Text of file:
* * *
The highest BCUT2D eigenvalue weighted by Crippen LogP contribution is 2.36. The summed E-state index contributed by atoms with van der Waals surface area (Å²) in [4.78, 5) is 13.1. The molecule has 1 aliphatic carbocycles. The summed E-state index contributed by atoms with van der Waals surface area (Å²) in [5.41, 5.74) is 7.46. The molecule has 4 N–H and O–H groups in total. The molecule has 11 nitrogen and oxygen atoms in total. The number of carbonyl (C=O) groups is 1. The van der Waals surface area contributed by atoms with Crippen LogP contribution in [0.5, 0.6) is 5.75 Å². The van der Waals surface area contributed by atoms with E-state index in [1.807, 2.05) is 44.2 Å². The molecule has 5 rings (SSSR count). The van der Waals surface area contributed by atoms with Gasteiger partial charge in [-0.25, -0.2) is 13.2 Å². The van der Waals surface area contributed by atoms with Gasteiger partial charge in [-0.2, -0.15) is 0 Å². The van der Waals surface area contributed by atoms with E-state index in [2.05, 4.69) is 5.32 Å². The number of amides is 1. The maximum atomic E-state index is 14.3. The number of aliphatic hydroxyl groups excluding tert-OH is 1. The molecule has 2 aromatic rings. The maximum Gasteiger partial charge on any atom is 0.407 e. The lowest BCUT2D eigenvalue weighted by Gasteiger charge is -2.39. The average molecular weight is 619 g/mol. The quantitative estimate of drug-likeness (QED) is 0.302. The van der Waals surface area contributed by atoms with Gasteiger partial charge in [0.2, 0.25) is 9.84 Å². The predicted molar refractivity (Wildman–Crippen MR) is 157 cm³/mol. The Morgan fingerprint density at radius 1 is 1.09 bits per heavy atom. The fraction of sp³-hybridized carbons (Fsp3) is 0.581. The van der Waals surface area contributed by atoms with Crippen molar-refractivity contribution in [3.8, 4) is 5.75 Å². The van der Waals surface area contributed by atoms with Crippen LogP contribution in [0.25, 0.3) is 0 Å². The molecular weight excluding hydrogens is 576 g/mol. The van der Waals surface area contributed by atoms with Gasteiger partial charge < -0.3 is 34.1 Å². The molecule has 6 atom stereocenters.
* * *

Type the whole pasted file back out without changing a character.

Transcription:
The highest BCUT2D eigenvalue weighted by Crippen LogP contribution is 2.36. The summed E-state index contributed by atoms with van der Waals surface area (Å²) in [4.78, 5) is 13.1. The molecule has 1 aliphatic carbocycles. The summed E-state index contributed by atoms with van der Waals surface area (Å²) in [5.41, 5.74) is 7.46. The molecule has 4 N–H and O–H groups in total. The molecule has 11 nitrogen and oxygen atoms in total. The number of carbonyl (C=O) groups is 1. The van der Waals surface area contributed by atoms with Crippen LogP contribution in [0.5, 0.6) is 5.75 Å². The van der Waals surface area contributed by atoms with E-state index in [1.807, 2.05) is 44.2 Å². The molecule has 5 rings (SSSR count). The van der Waals surface area contributed by atoms with Gasteiger partial charge in [-0.25, -0.2) is 13.2 Å². The van der Waals surface area contributed by atoms with Gasteiger partial charge in [-0.2, -0.15) is 0 Å². The van der Waals surface area contributed by atoms with E-state index in [2.05, 4.69) is 5.32 Å². The number of amides is 1. The maximum atomic E-state index is 14.3. The number of aliphatic hydroxyl groups excluding tert-OH is 1. The molecule has 2 aromatic rings. The maximum Gasteiger partial charge on any atom is 0.407 e. The lowest BCUT2D eigenvalue weighted by Gasteiger charge is -2.39. The average molecular weight is 619 g/mol. The quantitative estimate of drug-likeness (QED) is 0.302. The van der Waals surface area contributed by atoms with Gasteiger partial charge in [0.2, 0.25) is 9.84 Å². The predicted molar refractivity (Wildman–Crippen MR) is 157 cm³/mol. The Morgan fingerprint density at radius 1 is 1.09 bits per heavy atom. The fraction of sp³-hybridized carbons (Fsp3) is 0.581. The van der Waals surface area contributed by atoms with Crippen molar-refractivity contribution in [3.8, 4) is 5.75 Å². The van der Waals surface area contributed by atoms with Crippen LogP contribution in [0.25, 0.3) is 0 Å². The molecular weight excluding hydrogens is 576 g/mol. The van der Waals surface area contributed by atoms with Gasteiger partial charge < -0.3 is 34.1 Å². The molecule has 6 atom stereocenters.